Yes, I know, that headline sounds wrong. But I worded it carefully and I assure you it is far more correct than many other headlines we are seeing, about the “historic loss in Congress” with the 2014 election.

The truth is, the party in the White House tends to lose house seats with every midterm election. Over the last half century there have been only two exceptions to that. Also, the second midterm for an 8 year presidency tends to do a bit worse than the first.

In addition to that for the most part, a president’s popularity rating drops from the first day of the first term through the subsequent years in office. George Bush’s popularity rating probably had the largest and steepest drop. Bill Clinton managed to increase is popularity rating (and his 1998 midterm was one of the only exceptions to the rule of loss as well).

The following graph shows the relationship between presidential approval rating and House loss (data from Gallup). There are two things to note.

First, despite the misleading headlines, President Obama’s approval rating was not abysmal compared to the spread across presidents. On the low side, yes, but not the lowest by any stretch of the imagination. Second, and even more interesting, the number of House seats lost during this midterm is far less than predicted using all the other races as a guide.

2014_election_Obama_House

By political standards, that’s actually a victory.

What about the Senate? See this.

Comments

  1. #1 Peter Smith
    November 9, 2014

    Translated, I got a bloody nose but at least I didn’t lose my teeth, so that was a victory. No, I don’t think so.

    There was a victor, and that was the democratic process. It reflected the will of the people, even if you did not like their will.

    You define the right outcome as your side winning. I define the right outcome as the one chosen in a fair electoral process.

  2. #2 Greg Laden
    November 9, 2014

    Peter, no, actually, I didn’t say “my side won.” You missed the two points I made her by about five miles each.

  3. #3 Peter Smith
    November 9, 2014

    Greg, that’s probably because I’m wearing worn veldskoene in the dusty Kalahari!

  4. #4 ron
    November 9, 2014

    And what about the Senate and the governorships?

  5. #5 Greg Laden
    November 9, 2014

    Peter: OK, whatever.

    Ron, this post is just about the house. The Senate is a potentially different situation, I may post about that later. I haven’t personally taken much of a look at the governorships. State politics and national are not that closely linked. Probably not very interesting.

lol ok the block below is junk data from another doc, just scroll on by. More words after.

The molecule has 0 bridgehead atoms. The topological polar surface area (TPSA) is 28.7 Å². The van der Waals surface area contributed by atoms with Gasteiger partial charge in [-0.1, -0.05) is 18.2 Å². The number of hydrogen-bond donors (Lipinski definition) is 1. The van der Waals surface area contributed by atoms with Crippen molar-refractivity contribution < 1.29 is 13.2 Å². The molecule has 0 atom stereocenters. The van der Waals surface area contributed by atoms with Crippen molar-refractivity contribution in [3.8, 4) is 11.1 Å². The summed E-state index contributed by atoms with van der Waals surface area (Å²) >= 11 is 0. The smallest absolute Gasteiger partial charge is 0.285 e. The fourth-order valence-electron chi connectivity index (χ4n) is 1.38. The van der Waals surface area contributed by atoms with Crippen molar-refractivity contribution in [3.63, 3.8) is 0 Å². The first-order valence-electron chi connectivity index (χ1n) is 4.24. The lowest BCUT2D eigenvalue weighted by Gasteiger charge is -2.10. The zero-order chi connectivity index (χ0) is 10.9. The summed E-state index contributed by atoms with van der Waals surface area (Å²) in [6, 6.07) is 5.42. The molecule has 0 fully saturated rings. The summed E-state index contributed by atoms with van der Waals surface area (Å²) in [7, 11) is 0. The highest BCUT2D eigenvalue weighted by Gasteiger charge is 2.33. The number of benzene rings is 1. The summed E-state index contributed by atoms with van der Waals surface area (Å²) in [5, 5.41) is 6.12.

6. […] I noted earlier that the Democratic losses in the House were less than expected given what usually happens during the midterms. It is harder to make such a statement with the Senate because of the lower numbers, with fewer than a tenth of the total number of elections at stake when compared to the house. But, there is a pattern that makes the loss of a few seats in the Senate not unexpected. As is the case with the House race, the null model — what is expected despite any other political factors — is that this particular year for Senate races would favor Republicans when a Democrat is in office. […]

  7. #7 Eric Ferguson
    Minneapolis
    November 9, 2014

    The losses in the house were pretty normal for a midterm, and the Senate was always going to require massive Republican failure to be saved. We got spoiled by Republicans failing just as we needed them to in 2010 and 2012, and I like our odds of retaking the Senate in 2016. The disappointment was in governor races. That said, losses by the president’s party in midterms isn’t necessarily inevitable, and they can be less or more. We could have done better. Candidates of the president’s party always run from him, both parties, and it fails every time. But they never learn. The hidden victory for Democrats is that we nearly ran the table in referenda. Even the midterm voters agree more with Democrats on issues, but they don’t know they agree with the Democrats. They actually trust Republicans more on issues where they oppose Republican positions. That’s nothing new, as there have always been a chunk of voters who don’t connect candidates and positions on issue. At least having a majority with us on issues is a place to start rebuilding.

  8. #8 Tim
    November 10, 2014

    That does not look like a ‘hockey stick’, Greg Laden. In fact, it *looks* like a pool cue. I’m not really sure what you’re hiding…

  9. #9 Greg Laden
    November 10, 2014

    Well, at least it is not declining!

  10. […] this is normal, and they didn’t do badly at all. This counter-narrative is exemplified by this post I found on Greg Laden’s blog, which is so simple it’s ridiculous. Laden plotted number of seats lost vs. presidential […]